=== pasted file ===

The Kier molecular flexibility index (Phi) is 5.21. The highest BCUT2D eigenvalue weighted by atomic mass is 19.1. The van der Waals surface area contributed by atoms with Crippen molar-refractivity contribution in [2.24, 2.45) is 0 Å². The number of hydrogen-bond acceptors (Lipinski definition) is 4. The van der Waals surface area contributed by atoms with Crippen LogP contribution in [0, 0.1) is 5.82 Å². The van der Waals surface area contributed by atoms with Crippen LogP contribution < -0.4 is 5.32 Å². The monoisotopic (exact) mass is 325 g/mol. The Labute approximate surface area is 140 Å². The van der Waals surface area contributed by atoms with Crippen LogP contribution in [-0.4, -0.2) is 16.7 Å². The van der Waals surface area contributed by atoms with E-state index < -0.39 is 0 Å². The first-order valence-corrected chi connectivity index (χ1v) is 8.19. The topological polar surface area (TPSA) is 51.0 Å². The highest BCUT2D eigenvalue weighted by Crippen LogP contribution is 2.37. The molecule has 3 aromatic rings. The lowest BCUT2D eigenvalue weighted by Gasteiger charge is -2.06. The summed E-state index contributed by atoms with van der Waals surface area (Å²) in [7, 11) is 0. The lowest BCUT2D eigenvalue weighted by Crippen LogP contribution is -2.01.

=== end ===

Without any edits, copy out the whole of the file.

The Kier molecular flexibility index (Phi) is 5.21. The highest BCUT2D eigenvalue weighted by atomic mass is 19.1. The van der Waals surface area contributed by atoms with Crippen molar-refractivity contribution in [2.24, 2.45) is 0 Å². The number of hydrogen-bond acceptors (Lipinski definition) is 4. The van der Waals surface area contributed by atoms with Crippen LogP contribution in [0, 0.1) is 5.82 Å². The van der Waals surface area contributed by atoms with Crippen LogP contribution < -0.4 is 5.32 Å². The monoisotopic (exact) mass is 325 g/mol. The Labute approximate surface area is 140 Å². The van der Waals surface area contributed by atoms with Crippen LogP contribution in [-0.4, -0.2) is 16.7 Å². The van der Waals surface area contributed by atoms with E-state index < -0.39 is 0 Å². The first-order valence-corrected chi connectivity index (χ1v) is 8.19. The topological polar surface area (TPSA) is 51.0 Å². The highest BCUT2D eigenvalue weighted by Crippen LogP contribution is 2.37. The molecule has 3 aromatic rings. The lowest BCUT2D eigenvalue weighted by Gasteiger charge is -2.06. The summed E-state index contributed by atoms with van der Waals surface area (Å²) in [7, 11) is 0. The lowest BCUT2D eigenvalue weighted by Crippen LogP contribution is -2.01.